Foursquare introduced events a while ago, and I was a happy customer since I had been talking about the need for foursquare supporting events for a long time. This is a great way to learn about what’s playing at stadiums, movie theaters, concert venues etc. However, one key use cases of events I see, and which is yet to be implemented; is allowing small venues like bars and comedy clubs to create events in order to attract customers and spread the word. There are different services like Plancast, EventBrite and Meetup that let me learn about conferences, talks, meetups that my friends are going to; but what about a local band playing at a bar ? This is where allowing small venues to create events has it benefits.

This Feature allows small Venus, like bars, restaurants etc; to create events and advertise them to users when they check-in at the place. Users can use this to learn more about the place and use it to plan activities in the future. Simple use case, I come to my favorite Cool Bar and see that there is a band playing at this bar (3 Monkeys). I check in with this event, hence automatically letting my friends know that there is a great band playing here. I love this bar and want to know what other events are happening here; which is what I can see in upcoming events. I can save this event as a future check in (more on this feature below), share it with my friends and maintain a list of all events I want to go to. I can be reminded of this event, and choose to subscribe to events from this venue; hence increasing interaction with this venue; benefiting both the merchant and the user. (As someone points out on my Quora post, though rather crudely; music events in foursquare are powered by SongKick and one can easily events to venues as they please; I still see an added value of doing this through the venue owner’s page). Details of feature are in this board. Mock-ups can be found below -

Future Check Ins/Plan a Check In

With SXSW just having passed, there was a whole army of location-based apps designed to do a ton of things – with the highlight (yep, pun intended) being on serendipitous discovery of people with common Facebook interest, LinkedIn connections and so on. That is all great, but what about all the times when I want to plan a small get together with some close friends? Simple use case being I’m at a game and want to meet up with some friends for drinks after at the only one and only Cool Bar. Sure I can send them an email, I can also just send them a link to the place via Google Maps, Yelp or even Foursquare ? Facebook Event or Google Calendar anyone? Why not leverage a great navigation tool that I use for everything else; to also make plans with my friends. I would love for foursquare to let me plan my basic events and get-togethers. The only company that comes close to doing this as far as I know is, European based startup called Hangout. But then again, I am forced to use a different platform, I can share events with the public via Twitter or Facebook but not with a set of specific friends.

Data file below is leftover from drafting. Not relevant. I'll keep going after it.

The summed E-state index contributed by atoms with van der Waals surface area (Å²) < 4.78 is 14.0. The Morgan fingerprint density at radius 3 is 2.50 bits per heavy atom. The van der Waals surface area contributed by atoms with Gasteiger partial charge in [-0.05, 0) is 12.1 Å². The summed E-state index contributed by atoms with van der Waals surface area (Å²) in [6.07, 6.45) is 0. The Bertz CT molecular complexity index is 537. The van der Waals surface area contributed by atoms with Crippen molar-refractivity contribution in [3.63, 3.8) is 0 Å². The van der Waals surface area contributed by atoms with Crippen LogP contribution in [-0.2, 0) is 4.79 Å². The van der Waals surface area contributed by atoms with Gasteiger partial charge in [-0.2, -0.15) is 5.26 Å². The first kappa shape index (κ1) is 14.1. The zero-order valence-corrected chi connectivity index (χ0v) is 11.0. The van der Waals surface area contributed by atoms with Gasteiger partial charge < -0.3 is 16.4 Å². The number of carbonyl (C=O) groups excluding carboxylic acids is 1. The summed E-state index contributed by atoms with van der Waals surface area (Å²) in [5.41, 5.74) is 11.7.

Continuing with our Cool Bar example from above, I can choose to check in now at a venue or Plan a Check In. This allows me to pick a date and time; and invite specific friends or share the event with everyone. My friends who get invited to this can accept or decline. Once accepted, the Planned meeting shows up in my Planned Check Ins List, and I can be notified of the event via foursquare or iCal. Below is the design, for what I think the foursquare implementation should look like. Detailed features, as usual; can be found via this board.

Final Thoughts

I realize that this blog is a bit long, but this is something that I have been thinking for a while and I am glad I have managed to overcome my laziness and actually pen this out. Trello and Balsamiq are great tools that I had been dying to use; and this blog post gave me a perfect opportunity to use them. I used the trial version of Balsamiq and might just shell out the cash for the paid version so I can continue experimenting with some designs for potential features. Trello is an app I see myself using for simple workflows. Boards, lists etc are a very well though out implementation and would be perfect for any Agile team.

Foursquare itself has evolved more since I first started writing this post. Naveen Selvaduri is no longer a part of the team and with Foursquare making move from Google maps to Open Street Maps on the web, it will be interesting to see how things evolve. Foursquare, as I understand now; uses the following mapping solutions – Google Maps on the iPhone, Open Street Maps on the web and Bing Maps on Foursquare posts on Facebook (though the overall display of foursquare posts is so much better on Facebook now). Will this fragmentation be noticeable to users in any way ? How will this adaptation impact the growth of Open Street Maps? (Maybe Open Street Maps’ growth as result of Google Maps’ change in pricing policy is a good topic for my next post ?) Foursquare itself is a repository of crowd-sourced data, so I don’t see how Open Street Maps could not benefit from this partnership. Regardless, I can’t wait to see how Foursquare further enhances my city navigation experience. Hopefully, the next blog post is a lot sooner. Until then, Happy Birthday Fourquare and may everyone continue to “explore” !

PS – Foursquare Day is coming up on 16th April ! (4 squared – get it ?). There will be meetups and events throughout the globe for it’s celebration. I will be attending the Foursquare day meetup in NYC, so give me a shout if you do decide to drop by. For the rest of you, find out more about events near your area here.

11 thoughts on “Foursquare Turns Three – A breakdown of some recent features + Suggestions for the future

  1. Everyone of your suggestions are awesome, but I would like to make a suggestion on what I think is a better way to implement.

    Instead of Foursquare building out many of these capabilities in-house, would they not be better off opening space on the venue panel to third party services so that they can create cool add-on’s while benefiting from the scale of Foursquare.

    Same would apply to the mobile app as well/

    • Hi Mordy, Thanks for the comment.